This page lists several tricks to tune your ejabberd and Erlang installation for maximum performance gains. Remark that some of the described options are experimental.
- Erlang Ports Limit: ERL_MAX_PORTS
Erlang consumes one port for every connection, either from a client or from another Jabber server. The option ERL_MAX_PORTS limits the number of concurrent connections and can be specified when starting ejabberd:
erl -s ejabberd -env ERL_MAX_PORTS 5000 ...
- Maximum Number of Erlang Processes: +P
Erlang consumes a lot of lightweight processes. If there is a lot of activity on ejabberd so that the maximum number of proccesses is reached, people will experiment greater latency times. As these processes are implemented in Erlang, and therefore not related to the operating system processes, you do not have to worry about allowing a huge number of them.
erl -s ejabberd +P 250000 ...
- ERL_FULLSWEEP_AFTER: Maximum number of collections before a forced fullsweep
The ERL_FULLSWEEP_AFTER option shrinks the size of the Erlang process after RAM intensive events.
Note that this option may downgrade performance.
Hence this option is only interesting on machines that host other services (webserver, mail) on which ejabberd does not receive constant load.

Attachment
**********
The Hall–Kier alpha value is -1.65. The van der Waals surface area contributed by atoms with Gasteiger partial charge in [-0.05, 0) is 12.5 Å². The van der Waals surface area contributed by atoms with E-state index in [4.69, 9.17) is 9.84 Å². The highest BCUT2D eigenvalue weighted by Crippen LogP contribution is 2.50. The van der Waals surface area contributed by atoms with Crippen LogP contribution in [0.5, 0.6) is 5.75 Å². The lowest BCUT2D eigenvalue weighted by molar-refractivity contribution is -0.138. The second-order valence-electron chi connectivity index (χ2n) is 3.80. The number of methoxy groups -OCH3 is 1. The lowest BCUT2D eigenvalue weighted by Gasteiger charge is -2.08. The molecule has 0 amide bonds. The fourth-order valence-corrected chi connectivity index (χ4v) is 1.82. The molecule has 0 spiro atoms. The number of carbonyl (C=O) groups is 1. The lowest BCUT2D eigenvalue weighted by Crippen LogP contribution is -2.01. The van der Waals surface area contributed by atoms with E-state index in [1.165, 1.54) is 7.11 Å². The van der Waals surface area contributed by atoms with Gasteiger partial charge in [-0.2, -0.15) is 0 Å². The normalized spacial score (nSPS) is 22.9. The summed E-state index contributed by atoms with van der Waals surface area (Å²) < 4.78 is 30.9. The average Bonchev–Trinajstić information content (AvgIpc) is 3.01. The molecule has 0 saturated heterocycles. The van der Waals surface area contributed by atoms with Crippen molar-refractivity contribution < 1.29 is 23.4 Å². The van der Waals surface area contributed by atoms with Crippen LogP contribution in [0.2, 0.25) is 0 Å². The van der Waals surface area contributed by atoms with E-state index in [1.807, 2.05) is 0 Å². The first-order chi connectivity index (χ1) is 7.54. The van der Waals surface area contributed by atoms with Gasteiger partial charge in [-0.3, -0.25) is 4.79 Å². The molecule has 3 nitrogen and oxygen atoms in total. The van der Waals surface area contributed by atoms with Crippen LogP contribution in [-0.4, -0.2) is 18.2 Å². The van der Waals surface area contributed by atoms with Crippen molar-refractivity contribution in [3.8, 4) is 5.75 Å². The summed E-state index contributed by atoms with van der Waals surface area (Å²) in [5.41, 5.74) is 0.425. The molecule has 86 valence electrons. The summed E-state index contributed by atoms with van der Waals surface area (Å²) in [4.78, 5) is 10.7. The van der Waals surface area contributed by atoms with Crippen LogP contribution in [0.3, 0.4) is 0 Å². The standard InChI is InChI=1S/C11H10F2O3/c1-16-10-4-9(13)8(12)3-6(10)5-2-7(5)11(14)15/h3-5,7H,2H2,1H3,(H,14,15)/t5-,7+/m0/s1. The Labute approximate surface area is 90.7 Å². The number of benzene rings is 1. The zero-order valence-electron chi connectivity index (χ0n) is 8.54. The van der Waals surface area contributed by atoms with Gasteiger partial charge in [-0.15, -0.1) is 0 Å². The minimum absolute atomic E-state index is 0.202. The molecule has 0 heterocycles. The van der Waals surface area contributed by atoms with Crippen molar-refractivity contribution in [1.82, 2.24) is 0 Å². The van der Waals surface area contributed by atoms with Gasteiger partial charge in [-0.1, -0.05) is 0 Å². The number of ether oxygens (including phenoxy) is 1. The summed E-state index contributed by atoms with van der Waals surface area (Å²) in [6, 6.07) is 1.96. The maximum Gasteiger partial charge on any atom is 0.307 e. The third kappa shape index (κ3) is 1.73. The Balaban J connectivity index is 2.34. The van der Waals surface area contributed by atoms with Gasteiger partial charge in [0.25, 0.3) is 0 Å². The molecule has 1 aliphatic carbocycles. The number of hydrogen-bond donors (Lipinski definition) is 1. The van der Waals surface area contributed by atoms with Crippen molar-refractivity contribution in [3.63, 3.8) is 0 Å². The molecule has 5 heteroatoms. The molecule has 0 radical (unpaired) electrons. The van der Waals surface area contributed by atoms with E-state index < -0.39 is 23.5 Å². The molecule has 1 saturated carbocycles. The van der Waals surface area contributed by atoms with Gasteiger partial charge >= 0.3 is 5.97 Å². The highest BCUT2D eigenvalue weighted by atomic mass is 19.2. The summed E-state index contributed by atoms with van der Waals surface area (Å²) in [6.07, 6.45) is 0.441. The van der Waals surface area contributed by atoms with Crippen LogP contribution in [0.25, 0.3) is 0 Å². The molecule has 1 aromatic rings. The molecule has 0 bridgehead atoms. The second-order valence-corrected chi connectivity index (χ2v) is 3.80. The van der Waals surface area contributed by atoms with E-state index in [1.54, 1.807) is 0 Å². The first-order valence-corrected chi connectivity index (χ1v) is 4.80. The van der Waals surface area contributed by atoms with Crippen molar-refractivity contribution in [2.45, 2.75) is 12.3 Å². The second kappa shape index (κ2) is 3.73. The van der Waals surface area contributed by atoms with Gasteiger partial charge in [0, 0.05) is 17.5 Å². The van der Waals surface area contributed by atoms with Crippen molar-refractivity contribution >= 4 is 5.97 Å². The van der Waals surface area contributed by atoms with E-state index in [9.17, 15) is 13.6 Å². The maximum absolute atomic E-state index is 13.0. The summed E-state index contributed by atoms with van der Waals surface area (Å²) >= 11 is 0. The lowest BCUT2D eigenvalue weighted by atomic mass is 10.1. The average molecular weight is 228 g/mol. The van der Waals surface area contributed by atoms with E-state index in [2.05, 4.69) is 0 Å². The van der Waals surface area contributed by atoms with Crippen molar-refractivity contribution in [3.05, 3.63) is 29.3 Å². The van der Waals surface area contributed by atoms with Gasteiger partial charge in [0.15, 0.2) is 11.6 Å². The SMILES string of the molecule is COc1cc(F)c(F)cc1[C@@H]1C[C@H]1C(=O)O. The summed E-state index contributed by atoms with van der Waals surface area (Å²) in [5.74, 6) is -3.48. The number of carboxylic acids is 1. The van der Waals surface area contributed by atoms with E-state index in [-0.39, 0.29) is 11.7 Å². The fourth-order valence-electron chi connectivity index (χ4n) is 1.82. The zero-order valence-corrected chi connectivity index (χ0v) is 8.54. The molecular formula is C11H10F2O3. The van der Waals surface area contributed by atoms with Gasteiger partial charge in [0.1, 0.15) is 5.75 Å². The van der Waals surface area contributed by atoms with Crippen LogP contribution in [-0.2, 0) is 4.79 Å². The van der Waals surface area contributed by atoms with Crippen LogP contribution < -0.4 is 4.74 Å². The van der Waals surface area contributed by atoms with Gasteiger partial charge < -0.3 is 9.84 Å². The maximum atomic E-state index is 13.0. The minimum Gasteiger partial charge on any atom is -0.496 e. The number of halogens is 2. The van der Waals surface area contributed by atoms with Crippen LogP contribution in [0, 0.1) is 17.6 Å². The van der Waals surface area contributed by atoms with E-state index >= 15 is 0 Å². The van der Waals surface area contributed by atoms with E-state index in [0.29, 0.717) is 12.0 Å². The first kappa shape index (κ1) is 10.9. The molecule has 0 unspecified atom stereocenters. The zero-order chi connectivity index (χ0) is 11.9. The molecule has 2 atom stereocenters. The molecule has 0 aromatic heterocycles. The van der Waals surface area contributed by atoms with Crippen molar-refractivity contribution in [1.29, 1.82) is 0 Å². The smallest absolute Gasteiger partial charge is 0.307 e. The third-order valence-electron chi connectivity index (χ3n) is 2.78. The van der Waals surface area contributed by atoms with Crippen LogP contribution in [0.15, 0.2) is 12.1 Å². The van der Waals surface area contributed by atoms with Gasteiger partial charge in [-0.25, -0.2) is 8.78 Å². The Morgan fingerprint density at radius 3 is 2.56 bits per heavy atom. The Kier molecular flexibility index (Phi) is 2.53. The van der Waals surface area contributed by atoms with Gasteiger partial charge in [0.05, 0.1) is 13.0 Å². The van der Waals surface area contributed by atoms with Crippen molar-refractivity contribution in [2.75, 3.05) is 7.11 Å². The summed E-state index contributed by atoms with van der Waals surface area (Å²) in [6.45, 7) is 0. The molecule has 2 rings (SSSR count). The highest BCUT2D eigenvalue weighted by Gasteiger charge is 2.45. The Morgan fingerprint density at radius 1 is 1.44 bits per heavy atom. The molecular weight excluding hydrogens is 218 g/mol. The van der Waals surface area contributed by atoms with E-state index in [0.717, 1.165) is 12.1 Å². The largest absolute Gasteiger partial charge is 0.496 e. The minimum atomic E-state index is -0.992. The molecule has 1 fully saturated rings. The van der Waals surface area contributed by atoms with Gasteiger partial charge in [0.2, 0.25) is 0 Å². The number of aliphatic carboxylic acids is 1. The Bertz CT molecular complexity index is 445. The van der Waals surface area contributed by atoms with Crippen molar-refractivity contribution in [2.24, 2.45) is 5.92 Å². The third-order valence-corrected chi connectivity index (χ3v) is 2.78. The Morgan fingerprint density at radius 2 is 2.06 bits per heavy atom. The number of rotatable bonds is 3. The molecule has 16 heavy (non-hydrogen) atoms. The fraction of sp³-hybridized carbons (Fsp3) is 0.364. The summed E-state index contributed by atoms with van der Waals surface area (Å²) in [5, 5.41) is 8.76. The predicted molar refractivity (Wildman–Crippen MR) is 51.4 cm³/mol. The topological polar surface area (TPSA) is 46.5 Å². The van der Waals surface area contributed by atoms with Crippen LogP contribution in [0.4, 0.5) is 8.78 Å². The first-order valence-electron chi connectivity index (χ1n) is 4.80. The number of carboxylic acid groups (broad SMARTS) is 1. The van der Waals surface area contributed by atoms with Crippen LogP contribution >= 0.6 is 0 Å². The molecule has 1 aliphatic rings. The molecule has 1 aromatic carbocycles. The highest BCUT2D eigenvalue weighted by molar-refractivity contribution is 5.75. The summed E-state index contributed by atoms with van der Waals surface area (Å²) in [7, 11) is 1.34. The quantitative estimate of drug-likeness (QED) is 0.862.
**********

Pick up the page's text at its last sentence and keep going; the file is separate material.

erl -s ejabberd -env ERL_FULLSWEEP_AFTER 0 ...
- Kernel Polling: +K true
The kernel polling option requires that you have support for it in your kernel. By default, Erlang currently supports kernel polling under FreeBSD, Mac OS X, and Solaris. If you use Linux, check this newspost. Additionaly, you need to enable this feature while compiling Erlang.
From Erlang documentation -> Basic Applications -> erts -> erl -> System Flags:
Enables or disables the
kernel pollfunctionality if the emulator has
kernel pollsupport. By default the
kernel poll; functionality is disabled. If the emulator doesn't have
kernel pollsupport and the
+Kflag is passed to the emulator, a warning is issued at startup.
If you meet all requirements, you can enable it in this way:
erl -s ejabberd +K true ...
- Mnesia Tables to Disk
- By default, ejabberd uses Mnesia as its database. In Mnesia you can configure each table in the database to be stored on RAM, on RAM and on disk, or only on disk. You can configure this in the web interface: Nodes -> 'mynode' -> DB Management. Modification of this option will consume some memory and CPU time.
- Number of Concurrent ETS and Mnesia Tables: ERL_MAX_ETS_TABLES
The number of concurrent ETS and Mnesia tables is limited. When the limit is reached, errors will appear in the logs:
** Too many db tables **You can safely increase this limit when starting ejabberd. It impacts memory consumption but the difference will be quite small.
erl -s ejabberd -env ERL_MAX_ETS_TABLES 20000 ...
- Unified Heap Stack: -shared
The experimental option -shared tries to reduce memory consumption. But with ejabberd this option usually is not worth to experiment (thread on mailing list). If you really want to try:
erl -s ejabberd -shared ...